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• February 5, 2024 Topicsauthor interview Book Clubs books February

Interview with Mahtab Narsimhan, Author of ‘The Boy and the Banyan Tree’

What inspired you to write your book? Where did the idea for your book come from?

When life slowed down during the pandemic, we all reached out to family and friends, fearing for their safety. This is when I realized how busy I had been. That I had not reached out to the ones who mattered so much to me. I made a promise to do better from now on.

The tree in this book is a metaphor for the person(s) who nurtured me and made me who I am today. This story is a tribute to all those “trees” in my life who were also my inspirations; my parents (especially my mom), my siblings, classmates, teachers, and mentors.

In a very literal sense, I also hope this story will raise awareness and gratitude for this beautiful planet we live on, and nature which gives us so much. We have taken our home for granted, and taken from it, for far too long. It is time we gave back, by looking after Earth. Now more than ever she needs us!

What did you enjoy most about writing? What were some challenges that you faced while writing?

While writing this picture book, I loved exploring the themes of gratitude, giving back, and kindness through the character of the boy. I also loved creating the character of the wise Banyan tree who showed the boy how to be independent, brave, and kind. These nuggets of wisdom helped the boy thrive even when he left home to explore the world. Eventually his kind heart brought him back to her, and the community so he could share his wisdom and gratitude with the next generation.

Writing a picture book is always challenging because the fewer words you have (to tell a story), the more precise they have to be. I also had to remember that half the story would be told via pictures, which meant revising a lot of descriptions (which are required for middle grade and young adult novels), which were unnecessary, thanks to Dharmali’s gorgeous illustrations.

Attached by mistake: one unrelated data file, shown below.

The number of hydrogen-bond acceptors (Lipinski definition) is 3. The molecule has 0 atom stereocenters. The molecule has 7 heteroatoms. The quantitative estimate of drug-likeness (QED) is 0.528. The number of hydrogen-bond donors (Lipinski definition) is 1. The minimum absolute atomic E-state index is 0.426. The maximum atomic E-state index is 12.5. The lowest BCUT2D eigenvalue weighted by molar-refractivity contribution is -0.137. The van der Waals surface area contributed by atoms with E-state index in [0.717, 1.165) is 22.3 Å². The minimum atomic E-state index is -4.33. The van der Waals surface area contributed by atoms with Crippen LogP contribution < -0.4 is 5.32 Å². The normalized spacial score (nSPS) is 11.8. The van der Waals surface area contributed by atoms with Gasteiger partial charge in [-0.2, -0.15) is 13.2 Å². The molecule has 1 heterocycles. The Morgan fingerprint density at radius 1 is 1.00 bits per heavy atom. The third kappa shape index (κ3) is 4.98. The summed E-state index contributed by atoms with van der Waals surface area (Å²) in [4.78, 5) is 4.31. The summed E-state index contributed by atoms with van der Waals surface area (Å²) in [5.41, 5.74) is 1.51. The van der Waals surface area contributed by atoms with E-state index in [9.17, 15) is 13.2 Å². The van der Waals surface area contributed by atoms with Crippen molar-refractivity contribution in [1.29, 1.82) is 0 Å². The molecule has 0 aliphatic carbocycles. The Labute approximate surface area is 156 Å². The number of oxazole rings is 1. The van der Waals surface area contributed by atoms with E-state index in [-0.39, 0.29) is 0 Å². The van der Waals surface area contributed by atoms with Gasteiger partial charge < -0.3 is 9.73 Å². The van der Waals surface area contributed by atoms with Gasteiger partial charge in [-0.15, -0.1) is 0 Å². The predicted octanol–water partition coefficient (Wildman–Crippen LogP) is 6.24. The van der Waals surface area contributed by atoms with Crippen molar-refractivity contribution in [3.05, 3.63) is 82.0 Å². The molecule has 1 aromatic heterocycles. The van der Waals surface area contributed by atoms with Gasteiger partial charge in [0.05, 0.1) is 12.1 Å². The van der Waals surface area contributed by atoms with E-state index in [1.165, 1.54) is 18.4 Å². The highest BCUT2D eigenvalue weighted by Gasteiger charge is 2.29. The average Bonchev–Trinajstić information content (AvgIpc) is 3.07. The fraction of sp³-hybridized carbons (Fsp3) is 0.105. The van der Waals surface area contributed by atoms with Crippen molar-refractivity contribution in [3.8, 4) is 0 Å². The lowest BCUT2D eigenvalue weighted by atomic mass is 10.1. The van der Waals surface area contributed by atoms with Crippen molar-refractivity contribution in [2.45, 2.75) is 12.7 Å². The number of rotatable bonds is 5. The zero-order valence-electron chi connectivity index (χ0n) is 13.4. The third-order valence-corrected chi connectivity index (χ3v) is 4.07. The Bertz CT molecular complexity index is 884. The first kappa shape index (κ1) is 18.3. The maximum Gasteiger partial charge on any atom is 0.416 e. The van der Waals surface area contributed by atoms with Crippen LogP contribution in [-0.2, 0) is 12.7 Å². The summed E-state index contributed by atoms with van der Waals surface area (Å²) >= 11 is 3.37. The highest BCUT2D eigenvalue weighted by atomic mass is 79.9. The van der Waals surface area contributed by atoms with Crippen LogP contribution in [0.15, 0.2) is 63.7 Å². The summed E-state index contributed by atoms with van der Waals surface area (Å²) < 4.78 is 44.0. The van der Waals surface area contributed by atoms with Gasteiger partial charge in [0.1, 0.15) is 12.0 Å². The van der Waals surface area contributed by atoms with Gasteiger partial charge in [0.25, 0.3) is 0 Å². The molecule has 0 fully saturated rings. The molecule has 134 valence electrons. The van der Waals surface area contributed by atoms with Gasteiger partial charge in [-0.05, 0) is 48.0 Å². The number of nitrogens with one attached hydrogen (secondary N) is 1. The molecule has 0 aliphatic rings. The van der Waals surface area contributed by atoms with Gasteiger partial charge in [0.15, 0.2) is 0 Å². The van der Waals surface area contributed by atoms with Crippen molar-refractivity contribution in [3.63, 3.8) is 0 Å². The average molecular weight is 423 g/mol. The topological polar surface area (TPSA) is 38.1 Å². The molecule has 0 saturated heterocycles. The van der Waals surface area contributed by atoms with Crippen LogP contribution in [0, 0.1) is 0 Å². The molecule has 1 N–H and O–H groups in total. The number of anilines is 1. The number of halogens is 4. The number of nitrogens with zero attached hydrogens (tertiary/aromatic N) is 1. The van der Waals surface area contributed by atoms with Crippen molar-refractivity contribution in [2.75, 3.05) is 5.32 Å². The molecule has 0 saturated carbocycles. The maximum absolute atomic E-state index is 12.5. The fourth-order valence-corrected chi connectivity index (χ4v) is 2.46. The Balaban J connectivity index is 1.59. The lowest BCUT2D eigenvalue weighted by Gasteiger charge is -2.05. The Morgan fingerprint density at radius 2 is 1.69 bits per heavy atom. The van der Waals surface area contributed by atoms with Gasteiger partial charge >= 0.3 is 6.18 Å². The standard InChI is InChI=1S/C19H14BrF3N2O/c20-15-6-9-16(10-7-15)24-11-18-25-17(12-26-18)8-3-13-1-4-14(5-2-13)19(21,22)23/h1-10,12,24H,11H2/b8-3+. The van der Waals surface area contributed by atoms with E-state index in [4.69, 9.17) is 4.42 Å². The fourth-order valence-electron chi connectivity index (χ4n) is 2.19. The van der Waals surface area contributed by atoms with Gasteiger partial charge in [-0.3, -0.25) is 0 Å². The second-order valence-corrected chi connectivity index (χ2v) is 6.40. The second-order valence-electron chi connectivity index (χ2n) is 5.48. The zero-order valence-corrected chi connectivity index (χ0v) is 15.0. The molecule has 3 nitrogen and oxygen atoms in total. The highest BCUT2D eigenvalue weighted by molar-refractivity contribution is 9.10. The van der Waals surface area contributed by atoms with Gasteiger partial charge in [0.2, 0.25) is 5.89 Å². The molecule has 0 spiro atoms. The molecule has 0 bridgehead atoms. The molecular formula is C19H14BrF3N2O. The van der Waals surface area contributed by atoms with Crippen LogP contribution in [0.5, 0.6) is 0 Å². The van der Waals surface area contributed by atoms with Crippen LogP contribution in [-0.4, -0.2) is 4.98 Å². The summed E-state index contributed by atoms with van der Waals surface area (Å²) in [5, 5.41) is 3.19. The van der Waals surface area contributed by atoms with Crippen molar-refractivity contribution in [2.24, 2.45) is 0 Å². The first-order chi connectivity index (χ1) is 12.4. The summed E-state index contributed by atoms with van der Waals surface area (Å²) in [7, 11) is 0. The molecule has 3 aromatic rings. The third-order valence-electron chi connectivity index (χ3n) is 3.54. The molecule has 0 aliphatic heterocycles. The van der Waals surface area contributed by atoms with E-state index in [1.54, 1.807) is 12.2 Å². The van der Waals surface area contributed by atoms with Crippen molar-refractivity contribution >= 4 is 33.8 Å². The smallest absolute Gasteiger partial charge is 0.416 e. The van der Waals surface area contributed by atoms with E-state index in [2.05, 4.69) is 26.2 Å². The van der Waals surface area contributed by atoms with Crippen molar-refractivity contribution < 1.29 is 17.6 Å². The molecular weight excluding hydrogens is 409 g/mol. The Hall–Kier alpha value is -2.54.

What do you hope your readers will take away from your book?

I hope that young readers will appreciate the people in their lives today and be kind and giving. I also hope that adults reading this will be inspired to reach out and reconnect with the “trees” in their lives. By raising awareness for an ailing Earth, I hope readers, young and old, will be inspired to reduce, recycle, and reuse. My dream is that this book will ignite friendship, gratitude, and giving back, around the globe!

How do you come up with the names for your characters?

Not applicable in this case. For characters in my middle grade novels, I collect unusual names and jot them down in a notebook. I will sometimes look for names in other languages such as Sanskrit and Hindi. Indian mythology is also a wonderful source for some of the characters in my novels.

What books have had the biggest impact on your life? What books were your favourite to read growing up?

I love books with magic and fantasy. I grew up reading C.S. Lewis and Enid Blyton, among others. To date, the books which top my list are The Lion, The Witch, and the Wardrobe (by C.S. Lewis), and the Faraway Tree Series (Enid Blyton). They sparked my imagination and love for all things fantasy. Barring a couple of books, all my novels have an element of the supernatural, magic, or fantasy.

What’s your writing process look like?

When I first started writing, I wrote without a plot or outline. It made for a very messy first draft. My first novel, The Third Eye, was revised 20 times over a period of four years before it was published. Happy to say that it won the Silver Birch Fiction Award which meant so much because the book was selected by my readers.

These days I tend to outline all my novels and picture books. The revision is a little bit easier, and I can get to the final draft in under ten revisions. That’s progress!

Depending on the length of the novel, I usually get through the first draft in about 3-6 months. I put it away for a couple of weeks and then start revising. Once I’m happy with the revision, I send the manuscript out to my critique partners and review their collective feedback. One more revision later, the book goes to my agent and then out to submission to editors at various publishing houses. In all of this, patience is the key.

What’s next for you?

I’m currently working on a young adult novel. The first draft is finished. I’m in the revision process. You know what comes next. ☺

What piece of advice would you share with young readers?

Read a lot. Practice writing. Without either of these skills/tools, you cannot write.

Why do you think reading is so important?

Reading opens your mind, your horizon, and your perspective. It helps you to understand yourself, as well as those who are not like you.

Above all, it helps you empathize with those facing challenges and provides you with tools and ideas on how to help them to make the world a kinder place, for everyone.